with blessings of the skies above,
blessings of the deep springs below,
blessings of the breast and womb.
26 Your father’s blessings are greater
than the blessings of the ancient mountains,
than the bounty of the age-old hills.
Let all these rest on the head of Joseph,
on the brow of the prince among his brothers.

27 “Benjamin is a ravenous wolf;
in the morning he devours the prey,
in the evening he divides the plunder.”

28 All these are the twelve tribes of Israel, and this is what their father said to them when he blessed them, giving each the blessing appropriate to him.

29 Then he gave them these instructions: “I am about to be gathered to my people. Bury me with my fathers in the cave in the field of Ephron the Hittite, 30 the cave in the field of Machpelah, near Mamre in Canaan, which Abraham bought along with the field as a burial place from Ephron the Hittite. 31 There Abraham and his wife Sarah were buried, there Isaac and his wife Rebekah were buried, and there I buried Leah. 32 The field and the cave in it were bought from the Hittites.”

33 When Jacob had finished giving instructions to his sons, he drew his feet up into the bed, breathed his last and was gathered to his people.
(Genesis 49:1-33 NIV)

As we finished up Chapter 48 in our last time together, we saw Israel bless Joseph’s sons and give Joseph a double blessing by making Joseph’s sons equal inheritants with their uncles (Joseph’s brothers) when they eventually returned to the Promised Land.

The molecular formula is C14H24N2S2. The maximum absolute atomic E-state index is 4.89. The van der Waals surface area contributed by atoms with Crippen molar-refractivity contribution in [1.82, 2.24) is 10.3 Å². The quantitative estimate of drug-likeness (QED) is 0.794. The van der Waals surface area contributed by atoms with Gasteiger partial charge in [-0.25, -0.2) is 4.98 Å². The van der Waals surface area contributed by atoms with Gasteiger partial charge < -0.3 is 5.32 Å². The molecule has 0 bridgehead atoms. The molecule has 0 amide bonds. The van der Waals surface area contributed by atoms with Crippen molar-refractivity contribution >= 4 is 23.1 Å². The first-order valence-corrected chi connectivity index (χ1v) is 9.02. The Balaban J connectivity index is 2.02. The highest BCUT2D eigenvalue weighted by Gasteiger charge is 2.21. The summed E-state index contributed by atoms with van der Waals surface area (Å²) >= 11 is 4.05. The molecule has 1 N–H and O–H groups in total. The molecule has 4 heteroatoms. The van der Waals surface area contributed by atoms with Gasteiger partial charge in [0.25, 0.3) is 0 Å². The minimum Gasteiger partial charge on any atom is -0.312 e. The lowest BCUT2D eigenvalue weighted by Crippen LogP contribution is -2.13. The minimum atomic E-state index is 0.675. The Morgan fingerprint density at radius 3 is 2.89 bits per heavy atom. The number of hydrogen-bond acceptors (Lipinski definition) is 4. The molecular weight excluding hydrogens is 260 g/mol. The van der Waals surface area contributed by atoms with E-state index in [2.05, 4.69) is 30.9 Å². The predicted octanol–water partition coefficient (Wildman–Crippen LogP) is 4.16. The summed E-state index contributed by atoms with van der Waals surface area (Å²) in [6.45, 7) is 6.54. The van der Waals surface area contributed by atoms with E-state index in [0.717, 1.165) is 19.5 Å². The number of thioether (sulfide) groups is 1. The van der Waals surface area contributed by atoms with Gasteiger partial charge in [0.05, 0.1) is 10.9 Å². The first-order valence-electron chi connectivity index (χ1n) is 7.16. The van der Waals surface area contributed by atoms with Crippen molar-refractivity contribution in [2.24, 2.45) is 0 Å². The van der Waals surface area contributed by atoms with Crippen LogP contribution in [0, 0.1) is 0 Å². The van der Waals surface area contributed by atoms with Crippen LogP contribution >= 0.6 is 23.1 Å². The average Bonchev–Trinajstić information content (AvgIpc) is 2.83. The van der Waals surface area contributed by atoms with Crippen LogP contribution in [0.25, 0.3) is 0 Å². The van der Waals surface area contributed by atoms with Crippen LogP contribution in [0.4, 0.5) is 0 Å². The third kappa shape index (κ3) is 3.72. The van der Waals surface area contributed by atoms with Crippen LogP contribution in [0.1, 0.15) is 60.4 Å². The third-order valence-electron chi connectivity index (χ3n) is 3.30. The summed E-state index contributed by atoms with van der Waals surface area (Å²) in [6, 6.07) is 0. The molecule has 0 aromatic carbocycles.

In today’s text, we see Jacob speak to each of his sons before he died.  While some scholars call this Jacob’s final blessing, it’s actually more of  Joseph’s final prophecy about each son’s future generations.

I have debated for some time on how to handle this chapter.  There is so much here – it would be easy to dissect this text and spend a blog post on each son, looking at Joseph’s comments and why Joseph said what he said.  It would be equally easy to summarize everything and move on.

After much study and mental debate, I came upon a viewpoint that I had not considered – how the good that Jacob predicted for each son ultimately found its realization in Jesus.  Bible scholar Arthur W. Pink has this to say about each of Jacob’s sons:

  1. Reuben reminds us of the excellency and dignity of Christ’s person.
  2. Simeon and Levi may well speak to us of Christ on the cross:  that ‘instruments of cruelty’ were used against Him.
  3. Simeon and Levi (through Levi) anticipated our Lord’s priesthood, for Levi became the priestly tribe.
  4. Judah pictures our Lord’s kingship.
  5. Zebulun looks at Christ as the great Refuge and Haven of Rest.
  6. Isaachar prefigures His (Christ’s) lowly service.
  7. Dan views Him (Jesus) as the Judge.
  8. Gad announces His (Christ’s) triumphant resurrection.
  9. Asher looks at Him (Jesus) as the Bread of Life, the One who satisfies the hearts of His own.
  10. Napthali regards His (Jesus’) as God’s perfect prophet, giving good words
  11. Joseph forecasts His (Jesus’) Millennial reign.
  12. Benjamin depicts Him (Jesus) as the terrible Warrior.

(summarized from “Gleanings in Genesis”, by Arthur W. Pink. Chicago:Moody Press, 1974, pp. 339-340.)

May we see the rich heritage God began centuries before He sent His Son to earth.

May we see Jesus in all His glory – past, present, and future.


Genesis 48:8-22

When Israel saw the sons of Joseph, he asked, “Who are these?”

“They are the sons God has given me here,” Joseph said to his father.

Then Israel said, “Bring them to me so I may bless them.”

10 Now Israel’s eyes were failing because of old age, and he could hardly see. So Joseph brought his sons close to him, and his father kissed them and embraced them.

11 Israel said to Joseph, “I never expected to see your face again, and now God has allowed me to see your children too.”